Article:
Rodents, insects and birds are commonly considered food pests. The food industry has a legal duty to keep their premises free of these pests, principally because they carry bacteria that can contaminate food.
It is vital for all food businesses to take steps to prevent pest problems. It is also just as important to have monitoring procedures in place detailing what to do if pests do gain access to the premises.
Windows are one of the most common ways that pests, particularly insects, can gain access to food.
The regulations state that:
Waste and refuse
Food businesses must make adequate provisions for the removal and storage of food waste and other refuse. In particular refuse stores must guard against access by pests and contamination of non-waste food. Storing refuse in a cupboard area sealed against pest access can do this.
Catering businesses should not accept raw materials and ingredients if they are known or suspected to be contaminated with parasites, bacteria or foreign substances which would make the food unfit for human consumption. In order to comply with this provision, food businesses are encouraged to make routine checks on deliveries of food.
Types of pests
Rats and mice are the most common form of rodent. They carry bacteria and will readily feed on food intended for human consumption.
The house mouse is the most common rodent pest in Britain. The main problem is the frequency with which it breeds. Providing a food source is available, the female mouse will produce litters of up to sixteen young every three weeks.
Mortality rates run high but there is still the potential for premises to get a serious infestation of mice in a matter of weeks.
Incoming goods and delivery vehicles need to be constantly inspected as mice can often be found to have made nests in the packaging. Rodents can squeeze into gaps as small as 1cm so any gaps in the outer walls of the property can let them in. It is essential, therefore, that all food businesses have high standards of maintenance to prevent the entry of rodents, and also to restrict their movements within the building by protecting pipes and wall cavities.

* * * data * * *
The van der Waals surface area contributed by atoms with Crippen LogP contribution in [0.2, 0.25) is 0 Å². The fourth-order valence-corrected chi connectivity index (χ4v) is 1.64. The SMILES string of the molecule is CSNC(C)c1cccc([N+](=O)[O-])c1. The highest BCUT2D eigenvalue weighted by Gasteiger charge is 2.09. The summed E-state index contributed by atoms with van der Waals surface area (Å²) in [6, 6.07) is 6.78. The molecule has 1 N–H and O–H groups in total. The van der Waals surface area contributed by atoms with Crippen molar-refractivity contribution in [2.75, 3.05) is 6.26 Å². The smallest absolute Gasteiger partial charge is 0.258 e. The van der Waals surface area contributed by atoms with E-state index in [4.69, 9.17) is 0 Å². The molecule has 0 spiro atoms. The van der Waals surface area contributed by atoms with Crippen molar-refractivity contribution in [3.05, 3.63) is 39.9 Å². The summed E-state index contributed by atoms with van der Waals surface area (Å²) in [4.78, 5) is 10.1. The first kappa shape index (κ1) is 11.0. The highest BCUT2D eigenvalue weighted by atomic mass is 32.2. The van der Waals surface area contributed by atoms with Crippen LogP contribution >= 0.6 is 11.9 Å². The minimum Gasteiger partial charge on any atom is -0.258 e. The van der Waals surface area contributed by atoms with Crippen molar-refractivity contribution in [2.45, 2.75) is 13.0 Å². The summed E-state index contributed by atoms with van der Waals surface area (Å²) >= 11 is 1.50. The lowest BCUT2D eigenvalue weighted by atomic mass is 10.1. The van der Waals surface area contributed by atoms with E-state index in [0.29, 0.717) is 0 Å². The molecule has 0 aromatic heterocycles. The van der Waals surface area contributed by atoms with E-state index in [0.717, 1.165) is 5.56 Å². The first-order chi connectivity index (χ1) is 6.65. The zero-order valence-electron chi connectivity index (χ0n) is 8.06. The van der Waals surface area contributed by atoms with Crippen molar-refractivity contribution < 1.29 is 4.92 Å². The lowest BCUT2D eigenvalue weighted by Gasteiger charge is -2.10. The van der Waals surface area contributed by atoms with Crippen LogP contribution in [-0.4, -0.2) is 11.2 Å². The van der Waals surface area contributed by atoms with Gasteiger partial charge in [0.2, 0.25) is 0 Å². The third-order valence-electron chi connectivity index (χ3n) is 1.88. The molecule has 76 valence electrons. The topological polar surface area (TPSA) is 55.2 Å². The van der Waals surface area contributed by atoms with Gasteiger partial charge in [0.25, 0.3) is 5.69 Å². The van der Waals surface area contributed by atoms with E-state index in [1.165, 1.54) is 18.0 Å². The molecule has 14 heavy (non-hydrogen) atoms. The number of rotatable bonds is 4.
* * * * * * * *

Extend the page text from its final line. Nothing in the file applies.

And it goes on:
An infestation of rodents can be tackled using various treatments such as traps and poisons. However, treatments should only be carried out by trained pest control technicians due to the high level of volatility and danger involved.
The importance of prevention rather than cure cannot be overemphasised. Simple measures like preventing the accumulation of waste, sealing gaps in the outer fabric of the building, installing wire meshes over openings and sealing gaps under doors will be the most effective at preventing rodents getting in.
Flies and wasps
A variety of insects are considered to be food pests, but flies are the worst. They carry bacteria and contaminate food by landing on food and food surfaces and transferring bacteria from their legs and body.
Flies live, eat and breed on faeces. Drains, gulleys and refuse areas need to be regularly cleaned with high pressure hoses. Insect screens over windows and doors can be highly effective as can ultraviolet electrocution units which lure the flying insects towards a high voltage electric grid, but care must be taken to ensure that their eggs and dead bodies do not fall onto any food.
Wasps are a nuisance as they can worry employees as well as carry bacteria. If a wasp nest is located, the local environmental health department should be notified and they will send out a professional exterminator. A single nest can house up to 30,000 wasps.
Cockroaches also carry a variety of bacteria and easily contaminate food with their faeces and dead bodies. Food businesses often use sticky traps to detect early signs of infestation.
Cockroaches are nocturnal insects, preferring dark and warm crevices. The traps should be left overnight in places where cockroaches may walk over the surface. They have voracious appetites and will be attracted to any organic material. They carry not only bacteria, but also viruses, protozoa and fungi and have been implicated in a wide range of diseases that can be transmitted to man.
The problem is that as cockroaches can squeeze through the smallest of gaps, it can be immensely difficult to protect against entry by these pests. They are very difficult to eradicate and professional treatment will almost certainly be required.
Birds do not necessarily carry pathogens, but they can carry salmonella and camplyobactera. Birds have excellent memory capabilities and once they have located a useful food source, will return frequently and may even seek nesting nearby.
Food businesses should ensure that they take extensive precautions to prevent entry by birds as it is expensive and difficult to remove them once they are inside the building. Exceptional cleanliness and hygiene will ensure that premises are not attractive to them in the first place.